I do believe, though, that to nurture that woman or that man is an active choice in our culture that teaches girls both to fear sex and to flaunt her body, and that teaches men to sow wild oats and not to back down. In that world, Donald Trump makes sense. In that world, I should not have been surprised to have a hike turn into something that felt like an assault.

Meredith McCarroll

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  1. A thoughtfully-written and unfortunately-timely piece. I’m sorry this happens (was going to write “happened”) to you but applaud you for writing about it and sharing. Thank you.

  2. Oh Meredith. I am sitting here crying for you and the violations which happened to you. It was not ” right”. Not you- wonderful Meredith. Not you!
    I also sit here crying for myself and the number of times I was also sexually violated. I managed to get away from all of them except one. He was the youth minister of a local church and I didn’t physically push hard enough and he won the struggle by penetrating me. It was not right. Not Me!
    I was young and in high school and college during a time when society defined two types of girls. There were the good girls, and the wild girls. I was one of the naive, church going , knew almost nothing about sex, “good” girls. I was taught to be polite to everyone. I believed that I could trust the ” good ” people in the world. I was wrong. Most of the perpetrators were Ministers, because churches in church related activities were where I spent most of my time. Because I led many church activities, it was not unusual for me to be alone with various men of the cloth.
    Did I tell? Of course not. Have I told? Who would believe me against them? The fear of the women making the recent accusations was correct. They have not been believed. My fear was magnified if the minister was well known in local, state or national religious settings. If he was well respected he had a sense of power which caused me to be certain I would not believed. Often I had to continue to be in his presence, smiling and hiding my tears.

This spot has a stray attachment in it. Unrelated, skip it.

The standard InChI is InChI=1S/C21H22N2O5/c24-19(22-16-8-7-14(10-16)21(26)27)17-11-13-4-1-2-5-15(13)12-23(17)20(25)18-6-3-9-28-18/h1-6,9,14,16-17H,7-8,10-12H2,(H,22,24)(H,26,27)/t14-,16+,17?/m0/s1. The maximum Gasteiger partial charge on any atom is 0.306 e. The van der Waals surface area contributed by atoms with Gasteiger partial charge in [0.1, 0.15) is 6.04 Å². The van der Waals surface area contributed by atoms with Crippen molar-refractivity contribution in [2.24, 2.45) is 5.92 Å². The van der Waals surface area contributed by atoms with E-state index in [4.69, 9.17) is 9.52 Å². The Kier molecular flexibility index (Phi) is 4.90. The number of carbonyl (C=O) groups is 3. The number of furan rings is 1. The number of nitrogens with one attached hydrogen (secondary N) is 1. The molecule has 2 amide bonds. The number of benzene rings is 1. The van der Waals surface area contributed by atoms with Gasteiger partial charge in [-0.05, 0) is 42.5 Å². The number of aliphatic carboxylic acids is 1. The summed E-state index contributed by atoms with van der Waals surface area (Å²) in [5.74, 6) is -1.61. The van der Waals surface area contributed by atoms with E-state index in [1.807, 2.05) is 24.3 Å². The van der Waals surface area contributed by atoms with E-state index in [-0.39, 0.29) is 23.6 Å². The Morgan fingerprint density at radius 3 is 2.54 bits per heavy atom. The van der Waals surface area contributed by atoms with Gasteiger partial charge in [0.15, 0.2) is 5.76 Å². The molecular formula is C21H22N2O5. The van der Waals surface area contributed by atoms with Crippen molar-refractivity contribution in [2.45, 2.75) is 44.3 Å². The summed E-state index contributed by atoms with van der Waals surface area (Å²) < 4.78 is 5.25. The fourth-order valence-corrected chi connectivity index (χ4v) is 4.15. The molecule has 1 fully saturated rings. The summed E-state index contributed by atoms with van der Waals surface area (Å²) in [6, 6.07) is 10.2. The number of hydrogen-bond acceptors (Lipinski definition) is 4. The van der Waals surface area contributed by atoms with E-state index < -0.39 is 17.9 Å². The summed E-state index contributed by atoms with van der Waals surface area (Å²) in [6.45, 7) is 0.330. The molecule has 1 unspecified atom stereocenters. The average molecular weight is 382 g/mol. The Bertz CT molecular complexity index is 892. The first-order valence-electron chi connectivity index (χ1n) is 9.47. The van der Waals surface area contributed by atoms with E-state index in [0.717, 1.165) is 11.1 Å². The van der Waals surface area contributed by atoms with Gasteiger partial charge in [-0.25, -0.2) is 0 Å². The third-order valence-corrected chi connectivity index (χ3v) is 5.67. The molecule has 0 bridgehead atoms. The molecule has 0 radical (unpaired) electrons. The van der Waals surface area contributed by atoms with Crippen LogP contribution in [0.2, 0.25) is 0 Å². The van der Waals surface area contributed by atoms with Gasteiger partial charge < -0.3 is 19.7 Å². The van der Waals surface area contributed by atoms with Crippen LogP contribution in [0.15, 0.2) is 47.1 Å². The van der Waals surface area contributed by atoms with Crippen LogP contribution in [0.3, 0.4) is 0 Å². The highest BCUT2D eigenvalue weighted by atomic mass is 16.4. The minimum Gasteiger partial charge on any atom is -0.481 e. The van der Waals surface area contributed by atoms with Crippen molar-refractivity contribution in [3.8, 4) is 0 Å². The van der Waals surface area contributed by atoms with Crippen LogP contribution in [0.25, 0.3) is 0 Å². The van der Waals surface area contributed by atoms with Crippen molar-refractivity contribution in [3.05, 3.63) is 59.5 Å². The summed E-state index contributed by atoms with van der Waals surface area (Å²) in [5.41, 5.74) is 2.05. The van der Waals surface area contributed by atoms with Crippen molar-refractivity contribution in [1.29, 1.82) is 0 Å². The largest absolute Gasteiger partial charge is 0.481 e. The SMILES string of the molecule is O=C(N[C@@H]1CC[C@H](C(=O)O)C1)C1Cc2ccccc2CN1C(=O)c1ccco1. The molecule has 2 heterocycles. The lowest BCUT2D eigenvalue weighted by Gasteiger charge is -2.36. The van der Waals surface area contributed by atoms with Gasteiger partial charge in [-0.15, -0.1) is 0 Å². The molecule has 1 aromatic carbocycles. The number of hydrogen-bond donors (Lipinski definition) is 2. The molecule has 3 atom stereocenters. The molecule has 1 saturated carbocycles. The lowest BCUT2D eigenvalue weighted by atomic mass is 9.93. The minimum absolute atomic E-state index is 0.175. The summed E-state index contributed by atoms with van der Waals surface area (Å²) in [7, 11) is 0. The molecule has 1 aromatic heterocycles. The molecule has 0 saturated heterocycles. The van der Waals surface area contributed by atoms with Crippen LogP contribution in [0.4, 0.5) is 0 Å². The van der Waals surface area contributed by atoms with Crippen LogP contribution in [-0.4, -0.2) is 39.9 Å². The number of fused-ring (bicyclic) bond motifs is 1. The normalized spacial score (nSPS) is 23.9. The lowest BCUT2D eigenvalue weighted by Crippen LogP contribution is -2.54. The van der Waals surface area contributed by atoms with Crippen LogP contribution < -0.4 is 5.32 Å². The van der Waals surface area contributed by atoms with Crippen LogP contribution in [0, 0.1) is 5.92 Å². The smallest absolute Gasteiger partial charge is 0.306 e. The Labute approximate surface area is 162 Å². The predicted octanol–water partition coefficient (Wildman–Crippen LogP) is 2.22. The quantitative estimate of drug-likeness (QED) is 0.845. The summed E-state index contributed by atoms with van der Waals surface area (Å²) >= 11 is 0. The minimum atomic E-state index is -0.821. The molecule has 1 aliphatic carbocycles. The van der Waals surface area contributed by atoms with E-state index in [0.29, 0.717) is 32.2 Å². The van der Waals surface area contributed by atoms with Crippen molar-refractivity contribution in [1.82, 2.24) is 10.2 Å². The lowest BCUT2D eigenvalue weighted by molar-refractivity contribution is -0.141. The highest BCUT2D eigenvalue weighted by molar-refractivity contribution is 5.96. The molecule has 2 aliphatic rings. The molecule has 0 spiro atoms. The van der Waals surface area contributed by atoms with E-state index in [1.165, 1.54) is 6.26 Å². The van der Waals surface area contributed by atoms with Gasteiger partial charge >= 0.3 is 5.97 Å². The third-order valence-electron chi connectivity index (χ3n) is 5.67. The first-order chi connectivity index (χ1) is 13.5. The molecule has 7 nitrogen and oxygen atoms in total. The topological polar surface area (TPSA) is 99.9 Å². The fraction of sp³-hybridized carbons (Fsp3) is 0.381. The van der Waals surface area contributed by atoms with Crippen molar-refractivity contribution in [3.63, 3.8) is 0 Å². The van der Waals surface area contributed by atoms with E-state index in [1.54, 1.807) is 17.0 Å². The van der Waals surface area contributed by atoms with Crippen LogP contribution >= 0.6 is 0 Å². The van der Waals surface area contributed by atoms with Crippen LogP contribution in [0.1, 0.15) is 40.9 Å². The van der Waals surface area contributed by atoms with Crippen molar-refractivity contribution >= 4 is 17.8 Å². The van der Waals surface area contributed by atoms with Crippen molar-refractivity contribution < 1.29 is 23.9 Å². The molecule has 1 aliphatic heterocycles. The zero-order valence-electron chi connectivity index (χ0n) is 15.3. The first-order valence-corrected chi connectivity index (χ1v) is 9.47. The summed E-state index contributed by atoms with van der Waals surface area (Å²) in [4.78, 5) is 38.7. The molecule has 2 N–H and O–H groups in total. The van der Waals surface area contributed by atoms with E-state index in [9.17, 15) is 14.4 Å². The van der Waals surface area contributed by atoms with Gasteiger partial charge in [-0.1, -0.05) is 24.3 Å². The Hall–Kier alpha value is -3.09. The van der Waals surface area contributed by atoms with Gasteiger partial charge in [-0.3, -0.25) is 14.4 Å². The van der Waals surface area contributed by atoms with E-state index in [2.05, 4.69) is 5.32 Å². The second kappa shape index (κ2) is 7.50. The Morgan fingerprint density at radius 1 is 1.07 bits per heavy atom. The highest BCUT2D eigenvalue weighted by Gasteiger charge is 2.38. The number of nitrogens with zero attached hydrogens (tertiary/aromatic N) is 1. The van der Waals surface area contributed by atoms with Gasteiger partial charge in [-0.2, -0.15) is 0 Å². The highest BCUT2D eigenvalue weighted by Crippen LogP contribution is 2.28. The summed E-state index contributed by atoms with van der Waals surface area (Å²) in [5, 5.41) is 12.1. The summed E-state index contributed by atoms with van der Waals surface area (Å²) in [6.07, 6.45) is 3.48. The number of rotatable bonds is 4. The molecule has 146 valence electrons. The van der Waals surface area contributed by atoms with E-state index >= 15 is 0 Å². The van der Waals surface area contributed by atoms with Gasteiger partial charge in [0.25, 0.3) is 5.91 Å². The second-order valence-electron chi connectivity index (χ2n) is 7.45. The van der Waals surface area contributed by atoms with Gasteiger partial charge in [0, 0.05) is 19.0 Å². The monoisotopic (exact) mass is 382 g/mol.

Was I at fault? Of course I believed that I was. Did I smile too much? Did I laugh too much? Was I too pretty? Were my clothes too pretty? I had no answers, except that it was my fault.
    This was a long time ago. Yet as I listened to the women who were recently trying to explain the advances made by the Presidential candidate, I understood them. I understood it all. It was the same.And they were right. No one believed them.
    Of course they waited a long time. So did I. I’m doing it now. I’m thankful for this opportunity to share.

  3. Incredibly powerful essay. It reminded me that when I was a very little girl my mother warned me about rape every time I went to a birthday party, sleepover, field trip or stayed after school for any activity. These warning conversations took place years before the traditional “birds and the bees” where the narrative was anchored in lovemaking and consent.

  4. Fabulously written article, Meredith! — and scary and infuriating and poignant, and as timely today, unfortunately, as it has been for centuries.
    I think you saw my one-woman show, Shirley Valentine? At one point Shirley’s best friend, a feminist, tells Shirley, “. . . every man is a potential rapist — even the Pope!”
    Is that true? Well, Yes and No. I once tried to explain the rape culture and women’s vulnerability to a male friend, who just “didn’t get it.” He argued that a woman can always protect herself if she really WANTS to, as there are guns and pepper spray and karate chops. Trying to control myself, I told him, “The only way you would ever understand a woman’s feeling of vulnerability among usually-bigger/stronger, often “self-entitled,” sometimes predatory men: Suppose you, a strong male, walk into a room full of other men, each of whom carries a sharp knife. These strangers — a variety of personalities and body-types, with expressions kind, menacing, neutral — know you are unarmed. Perhaps most would never entertain the thought of threatening or attacking you, and might even ridicule any expression of vulnerability or disbelieve any mention of previous knife-encounters, because you have no visible scars.